As someone who has always been told that I tell a good story, it is one of the few things that I am fairly confident about. I am wildly undisciplined, I rarely redraft before publishing, and as a result I have to go back and read things I have put out months and years later.
I have found, however, that the blog has been very helpful in building this confidence, and in forming a writing habit. Having said this, I took a look at Reality Check this evening, and was horrified that emotional topics put me in a frenzied panic which renders me almost unreadable. Mandatory Equality, on the other hand, is a fun read which took little time to make a complicated point.
I have not achieved very much over the last 4 years or so, apart from 11 books, 3 art collections and the beginnings of two computer games. I am very glad that I have not achieved very much.
Why? Having read Reality Check, a particularly personal story which is very patchy and a severely abbreviated history of the last twenty years of family life – I have stuck rather too closely to the ‘write what you know’ hypothesis and was too horrified to do the story justice. When I think about the ideas I have for the forthcoming Lucifer Ogilivie in comparison, I am having far more elegant and interesting ideas now BECAUSE I AM WILLING TO GIVE MYSELF THE TIME TO THINK IT THROUGH.
This is the problem for anyone embarking on a career of self expression. It takes time to take yourself seriously enough to determine a good direction to go in. Rushing it just ends up with a sub-standard product. Self expression requires self development, and that takes dedication and selfishness. Otherwise you might as well consign yourself to a lifetime of mediocrity.
So, if you want to write, first take yourself seriously enough to take your time over it. Edit at least once, and give yourself space to move on and then look back. Don’t market like mad too quickly, because chances are your next work will be a development on the last. As with artwork, your crap idea will develop with time into what you really should have done in the first place, so you need to be willing to make mistakes and admit to them.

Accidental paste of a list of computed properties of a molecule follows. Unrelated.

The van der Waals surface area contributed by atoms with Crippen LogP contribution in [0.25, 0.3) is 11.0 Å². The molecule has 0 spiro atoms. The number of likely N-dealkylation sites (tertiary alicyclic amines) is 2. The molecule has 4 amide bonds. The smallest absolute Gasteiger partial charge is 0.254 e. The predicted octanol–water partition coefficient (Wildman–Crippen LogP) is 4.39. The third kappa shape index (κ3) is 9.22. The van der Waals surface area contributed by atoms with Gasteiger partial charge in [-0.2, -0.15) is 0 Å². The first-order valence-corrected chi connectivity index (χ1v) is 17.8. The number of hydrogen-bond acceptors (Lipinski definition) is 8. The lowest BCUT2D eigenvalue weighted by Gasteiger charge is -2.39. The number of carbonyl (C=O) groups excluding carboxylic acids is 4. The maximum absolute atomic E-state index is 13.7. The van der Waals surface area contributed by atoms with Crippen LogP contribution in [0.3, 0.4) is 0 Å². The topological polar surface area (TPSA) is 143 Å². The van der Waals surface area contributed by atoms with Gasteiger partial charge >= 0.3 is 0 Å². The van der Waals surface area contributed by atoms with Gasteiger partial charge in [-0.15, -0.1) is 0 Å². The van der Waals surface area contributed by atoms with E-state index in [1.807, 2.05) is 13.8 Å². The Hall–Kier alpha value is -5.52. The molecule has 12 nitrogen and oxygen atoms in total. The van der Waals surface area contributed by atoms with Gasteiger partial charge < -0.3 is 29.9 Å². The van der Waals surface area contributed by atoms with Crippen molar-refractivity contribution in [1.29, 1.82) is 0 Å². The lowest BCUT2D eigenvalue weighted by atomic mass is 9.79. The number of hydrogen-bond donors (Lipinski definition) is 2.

This is harder than it sounds – and it takes failure to humble yourself to your craft. I read other self-published work all the time that will never get anywhere without an editor. Again, a matter of taking yourself seriously enough to put the time, work and possibly money into.
For example, I took a look at the art carpets available online – I am almost ready to go to market as a carpet maker after twenty years of making, and sometimes not making, but thinking about, carpets – this is because I know what direction my carpet paintings are to go in, because my idea was always to be the Tiffany, or the Faberge of carpet makers. Carpet making is my thing, but it is not so great that I want to be grafting away at putting hundreds out. Far better to perfect the art and put out ten good ones.
Several mainstream art sites that I looked at last night had people that should not have bothered marketing their carpets at all, in much the same way that many books being pumped out are not ready.
You do have to balance this, however with what you want to write – a writer that wants to market a product will have the capacity for increased volume of less intense work, such as David Wolfe. A writer trying to create a cult like following willing to pay for more expensive retreats, such as Gabriel Cousins will, however need to put more time and thought into creating an ethos. Likewise Jilly Cooper, who must write at a fearsome pace to put out work that badly constructed, needs less preparation than Chekhov.
So, to conclude – to write well, decide who you are and then write badly. As Aristotle says, if you wish to acquire a virtue, first pretend to have it, and eventually you will.